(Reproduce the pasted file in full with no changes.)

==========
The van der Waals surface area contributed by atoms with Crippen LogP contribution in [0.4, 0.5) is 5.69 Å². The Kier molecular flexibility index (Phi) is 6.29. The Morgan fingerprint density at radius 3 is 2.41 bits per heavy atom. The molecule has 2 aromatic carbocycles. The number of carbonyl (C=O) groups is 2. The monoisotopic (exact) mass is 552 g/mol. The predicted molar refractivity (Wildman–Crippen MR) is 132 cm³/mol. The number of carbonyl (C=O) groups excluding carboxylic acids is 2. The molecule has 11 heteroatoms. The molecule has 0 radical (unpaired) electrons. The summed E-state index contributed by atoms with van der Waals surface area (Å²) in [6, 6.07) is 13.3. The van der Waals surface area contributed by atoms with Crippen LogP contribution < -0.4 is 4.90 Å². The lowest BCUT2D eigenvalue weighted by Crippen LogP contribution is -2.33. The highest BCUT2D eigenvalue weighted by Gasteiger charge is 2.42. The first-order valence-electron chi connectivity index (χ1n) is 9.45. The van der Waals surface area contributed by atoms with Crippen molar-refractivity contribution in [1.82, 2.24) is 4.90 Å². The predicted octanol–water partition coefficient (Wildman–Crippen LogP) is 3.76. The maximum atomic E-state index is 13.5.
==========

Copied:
The van der Waals surface area contributed by atoms with Crippen LogP contribution in [0.4, 0.5) is 5.69 Å². The Kier molecular flexibility index (Phi) is 6.29. The Morgan fingerprint density at radius 3 is 2.41 bits per heavy atom. The molecule has 2 aromatic carbocycles. The number of carbonyl (C=O) groups is 2. The monoisotopic (exact) mass is 552 g/mol. The predicted molar refractivity (Wildman–Crippen MR) is 132 cm³/mol. The number of carbonyl (C=O) groups excluding carboxylic acids is 2. The molecule has 11 heteroatoms. The molecule has 0 radical (unpaired) electrons. The summed E-state index contributed by atoms with van der Waals surface area (Å²) in [6, 6.07) is 13.3. The van der Waals surface area contributed by atoms with Crippen LogP contribution < -0.4 is 4.90 Å². The lowest BCUT2D eigenvalue weighted by Crippen LogP contribution is -2.33. The highest BCUT2D eigenvalue weighted by Gasteiger charge is 2.42. The first-order valence-electron chi connectivity index (χ1n) is 9.45. The van der Waals surface area contributed by atoms with Crippen molar-refractivity contribution in [1.82, 2.24) is 4.90 Å². The predicted octanol–water partition coefficient (Wildman–Crippen LogP) is 3.76. The maximum atomic E-state index is 13.5.